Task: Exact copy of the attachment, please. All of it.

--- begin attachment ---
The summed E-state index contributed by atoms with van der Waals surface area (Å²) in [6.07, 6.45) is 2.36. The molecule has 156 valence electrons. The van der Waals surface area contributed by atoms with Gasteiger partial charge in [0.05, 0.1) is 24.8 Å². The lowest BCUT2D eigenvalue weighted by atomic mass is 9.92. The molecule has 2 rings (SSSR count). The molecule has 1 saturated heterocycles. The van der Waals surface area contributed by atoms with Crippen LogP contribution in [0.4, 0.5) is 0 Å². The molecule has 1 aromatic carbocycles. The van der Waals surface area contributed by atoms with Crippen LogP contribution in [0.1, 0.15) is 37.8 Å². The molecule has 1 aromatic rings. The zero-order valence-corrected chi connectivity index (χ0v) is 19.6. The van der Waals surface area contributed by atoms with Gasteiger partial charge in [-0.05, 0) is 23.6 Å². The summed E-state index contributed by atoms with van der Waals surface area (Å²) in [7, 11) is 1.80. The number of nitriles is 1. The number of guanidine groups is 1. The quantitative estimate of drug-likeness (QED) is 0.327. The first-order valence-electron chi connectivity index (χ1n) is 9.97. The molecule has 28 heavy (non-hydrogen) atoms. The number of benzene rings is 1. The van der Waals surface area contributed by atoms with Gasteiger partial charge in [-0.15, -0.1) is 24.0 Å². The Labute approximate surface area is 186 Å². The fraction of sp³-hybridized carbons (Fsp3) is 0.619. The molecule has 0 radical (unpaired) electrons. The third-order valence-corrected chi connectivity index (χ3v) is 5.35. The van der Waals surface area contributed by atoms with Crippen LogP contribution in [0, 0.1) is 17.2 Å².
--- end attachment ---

The summed E-state index contributed by atoms with van der Waals surface area (Å²) in [6.07, 6.45) is 2.36. The molecule has 156 valence electrons. The van der Waals surface area contributed by atoms with Gasteiger partial charge in [0.05, 0.1) is 24.8 Å². The lowest BCUT2D eigenvalue weighted by atomic mass is 9.92. The molecule has 2 rings (SSSR count). The molecule has 1 saturated heterocycles. The van der Waals surface area contributed by atoms with Crippen LogP contribution in [0.4, 0.5) is 0 Å². The molecule has 1 aromatic carbocycles. The van der Waals surface area contributed by atoms with Crippen LogP contribution in [0.1, 0.15) is 37.8 Å². The molecule has 1 aromatic rings. The zero-order valence-corrected chi connectivity index (χ0v) is 19.6. The van der Waals surface area contributed by atoms with Gasteiger partial charge in [-0.05, 0) is 23.6 Å². The summed E-state index contributed by atoms with van der Waals surface area (Å²) in [7, 11) is 1.80. The number of nitriles is 1. The number of guanidine groups is 1. The quantitative estimate of drug-likeness (QED) is 0.327. The first-order valence-electron chi connectivity index (χ1n) is 9.97. The molecule has 28 heavy (non-hydrogen) atoms. The number of benzene rings is 1. The van der Waals surface area contributed by atoms with Gasteiger partial charge in [-0.15, -0.1) is 24.0 Å². The Labute approximate surface area is 186 Å². The fraction of sp³-hybridized carbons (Fsp3) is 0.619. The molecule has 0 radical (unpaired) electrons. The third-order valence-corrected chi connectivity index (χ3v) is 5.35. The van der Waals surface area contributed by atoms with Crippen LogP contribution in [0, 0.1) is 17.2 Å².